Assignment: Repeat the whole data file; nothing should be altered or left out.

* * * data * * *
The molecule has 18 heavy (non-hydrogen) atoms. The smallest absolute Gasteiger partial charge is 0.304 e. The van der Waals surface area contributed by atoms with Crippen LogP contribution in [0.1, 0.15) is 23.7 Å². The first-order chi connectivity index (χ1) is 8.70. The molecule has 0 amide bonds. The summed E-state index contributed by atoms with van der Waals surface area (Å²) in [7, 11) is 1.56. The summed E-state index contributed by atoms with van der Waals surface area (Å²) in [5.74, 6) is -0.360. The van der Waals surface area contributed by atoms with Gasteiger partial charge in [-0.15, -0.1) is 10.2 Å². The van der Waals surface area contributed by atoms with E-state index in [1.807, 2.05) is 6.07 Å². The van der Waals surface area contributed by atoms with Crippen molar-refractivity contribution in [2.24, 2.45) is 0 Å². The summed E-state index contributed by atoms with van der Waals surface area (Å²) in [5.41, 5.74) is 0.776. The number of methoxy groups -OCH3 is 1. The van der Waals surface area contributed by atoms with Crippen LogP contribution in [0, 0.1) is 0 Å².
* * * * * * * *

The molecule has 18 heavy (non-hydrogen) atoms. The smallest absolute Gasteiger partial charge is 0.304 e. The van der Waals surface area contributed by atoms with Crippen LogP contribution in [0.1, 0.15) is 23.7 Å². The first-order chi connectivity index (χ1) is 8.70. The molecule has 0 amide bonds. The summed E-state index contributed by atoms with van der Waals surface area (Å²) in [7, 11) is 1.56. The summed E-state index contributed by atoms with van der Waals surface area (Å²) in [5.74, 6) is -0.360. The van der Waals surface area contributed by atoms with Gasteiger partial charge in [-0.15, -0.1) is 10.2 Å². The van der Waals surface area contributed by atoms with E-state index in [1.807, 2.05) is 6.07 Å². The van der Waals surface area contributed by atoms with Crippen molar-refractivity contribution in [2.24, 2.45) is 0 Å². The summed E-state index contributed by atoms with van der Waals surface area (Å²) in [5.41, 5.74) is 0.776. The number of methoxy groups -OCH3 is 1. The van der Waals surface area contributed by atoms with Crippen LogP contribution in [0, 0.1) is 0 Å².